Our Gilded Progress: ‘Great Gowns,’ Pop Culture and Reproductive Freedoms

This year’s Met Gala invited A-list celebrities in the midst of an ongoing pandemic, racial divides, rising inflation costs, and the widening gap between the top 1 percent and everyone else. 

During this event a leaked draft of the majority opinion from the Supreme Court immediately sent shockwaves, as the public learned that our highest court intends to overturn Roe v. Wade, which guarantees the right to abortion. Suddenly, the extreme wealth on display at the Met Gala seemed to represent all the “gilded” hubris of an historical era that seemed more “golden” than it really was—as we are now thrust back to a dystopian and despairing future we must confront and resist at all costs. 

A Conversation with Mary N. Elliott, Curator of American Slavery at the Smithsonian Museum

Our final conversation in the Harriet Tubman Bicentennial Project features Mary N. Elliott, museum specialist and curator of American slavery at the Smithsonian Museum. Elliott helped to research, conceptualize and design the “Slavery and Freedom” inaugural exhibition for Smithsonian’s National Museum of African American History and Culture.

“Who is this woman beyond the iconic? That was really important for us: to humanize the experiences of African Americans and to also show that we’re not monolithic.”

Karen V. Hill, Director of the Harriet Tubman Home: ‘She Was Able To Separate the Brutality of Slavery From How She Loved the Land’

Karen V. Hill is president and CEO of the Harriet Tubman Home, Inc. in Auburn, N.Y. She has successfully pursued federal legislation to have Harriet Tubman’s homestead become one of the newest units of the National Park Service.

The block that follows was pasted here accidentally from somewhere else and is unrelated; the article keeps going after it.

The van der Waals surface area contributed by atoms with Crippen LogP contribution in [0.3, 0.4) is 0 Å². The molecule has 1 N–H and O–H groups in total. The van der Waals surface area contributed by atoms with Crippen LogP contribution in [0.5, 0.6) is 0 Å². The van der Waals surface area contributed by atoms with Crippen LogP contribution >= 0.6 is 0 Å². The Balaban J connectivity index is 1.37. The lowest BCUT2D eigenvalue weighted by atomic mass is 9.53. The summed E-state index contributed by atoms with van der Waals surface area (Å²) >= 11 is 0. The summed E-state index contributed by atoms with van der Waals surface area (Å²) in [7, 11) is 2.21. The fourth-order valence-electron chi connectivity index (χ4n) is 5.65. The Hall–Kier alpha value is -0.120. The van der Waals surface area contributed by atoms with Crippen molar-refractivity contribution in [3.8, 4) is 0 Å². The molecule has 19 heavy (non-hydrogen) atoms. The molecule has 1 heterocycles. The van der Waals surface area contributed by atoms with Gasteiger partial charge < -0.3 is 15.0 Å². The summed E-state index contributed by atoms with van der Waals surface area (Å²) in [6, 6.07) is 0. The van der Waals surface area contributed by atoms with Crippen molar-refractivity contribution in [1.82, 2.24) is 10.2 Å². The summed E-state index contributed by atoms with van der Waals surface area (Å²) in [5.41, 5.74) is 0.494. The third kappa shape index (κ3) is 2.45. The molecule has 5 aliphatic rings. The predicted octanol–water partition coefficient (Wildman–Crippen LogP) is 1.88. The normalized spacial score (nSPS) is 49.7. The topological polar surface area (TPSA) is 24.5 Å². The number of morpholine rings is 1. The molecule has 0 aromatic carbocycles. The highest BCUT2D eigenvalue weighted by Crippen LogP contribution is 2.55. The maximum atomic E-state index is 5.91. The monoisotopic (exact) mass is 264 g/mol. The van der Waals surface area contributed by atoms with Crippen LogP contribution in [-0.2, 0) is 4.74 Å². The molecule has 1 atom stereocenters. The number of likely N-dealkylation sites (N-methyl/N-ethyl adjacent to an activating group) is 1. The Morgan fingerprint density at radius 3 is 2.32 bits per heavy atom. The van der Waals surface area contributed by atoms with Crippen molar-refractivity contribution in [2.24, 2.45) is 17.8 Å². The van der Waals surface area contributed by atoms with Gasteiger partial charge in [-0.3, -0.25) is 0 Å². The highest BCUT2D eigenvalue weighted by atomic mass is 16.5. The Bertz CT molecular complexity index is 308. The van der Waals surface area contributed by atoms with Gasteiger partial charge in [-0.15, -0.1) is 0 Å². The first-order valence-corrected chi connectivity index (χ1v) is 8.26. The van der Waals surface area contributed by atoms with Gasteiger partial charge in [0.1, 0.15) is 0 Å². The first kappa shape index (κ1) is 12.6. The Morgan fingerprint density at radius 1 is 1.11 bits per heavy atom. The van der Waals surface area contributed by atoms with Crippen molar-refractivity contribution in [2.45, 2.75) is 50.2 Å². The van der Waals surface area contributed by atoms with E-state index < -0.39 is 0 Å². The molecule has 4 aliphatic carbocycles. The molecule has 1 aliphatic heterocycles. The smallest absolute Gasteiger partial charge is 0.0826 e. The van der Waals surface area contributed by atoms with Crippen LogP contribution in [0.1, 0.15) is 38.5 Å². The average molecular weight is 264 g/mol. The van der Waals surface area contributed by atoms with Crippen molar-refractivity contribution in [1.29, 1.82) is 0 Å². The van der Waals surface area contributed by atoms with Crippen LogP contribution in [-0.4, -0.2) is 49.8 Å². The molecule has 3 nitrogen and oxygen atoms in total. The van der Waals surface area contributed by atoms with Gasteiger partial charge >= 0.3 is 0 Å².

“To me that’s just startling, that this place in Maryland where she had been treated so harshly, she was able to separate the brutality of slavery from how she loved the land.”

A Conversation with Artist Nettrice Gaskins, “Beacon of Hope” Creator

Nettrice Gaskins is a digital artist and self-identified Afrofuturist whose work has been receiving national attention. A 2021 Ford global fellow, Gaskins’s work is featured in the current “FUTURES” exhibit at the Smithsonian.

Ms.’s Janell Hobson, who invited Gaskins to create original art for the Harriet Tubman Bicentennial Project, interviewed the artist over Zoom.  

A Conversation with Music Composer Nkeiru Okoye of “Harriet Tubman” Opera Fame

Dr. Nkeiru Okoye, whose first name means “the future is great,” has already dazzled the world as an internationally recognized music composer of opera, symphonic, choral, chamber, solo piano and vocal works. A 2021 Guggenheim fellow, Okoye is best known for her opera Harriet Tubman: When I Crossed that Line to Freedom, which premiered with The American Opera Project in 2014.

Family Portraits of a Legend: Conversations with the Descendants of Harriet Tubman

Tubman was the fifth of nine children born enslaved to Harriet “Rit” Green and Benjamin “Ben” Ross in Dorchester County, Md. She rescued her parents and some of her siblings, in-laws, nieces and nephews from the clutches of chattel slavery. Their descendants thus have a special connection to “Aunt Harriet.”   

“We are witnessing slavery in many forms throughout the world. My advice: Don’t own anybody and don’t let anybody own you. Seek your own freedom, set yourself free, and when you do, take somebody else with you.” 

2021’s Best Feminist Pop Culture Moments

From the swearing in of our first woman vice president, Kamala Harris, to the severe restrictions on reproductive rights, 2021 has been a mixed bag for feminism. Of course, popular culture—ever a pulse from which to measure the present moment—served as a guide this year for feminist expression.

Here is a list of what got us thinking and talking about feminism in popular culture.

bell hooks: The Black Feminist Guide That Literally Saved Our Lives

bell hooks’s death is a reminder that the work continues, and that it is even more imperative to continue resisting systemic oppressions, to carve a path to liberation.

Her signed message to me—”Janell! To loving blackness –bell hooks”—still resonates with me because I have approached my critiques through this radical positioning of “loving blackness” and doing so as resistance to “white supremacist capitalist patriarchy.”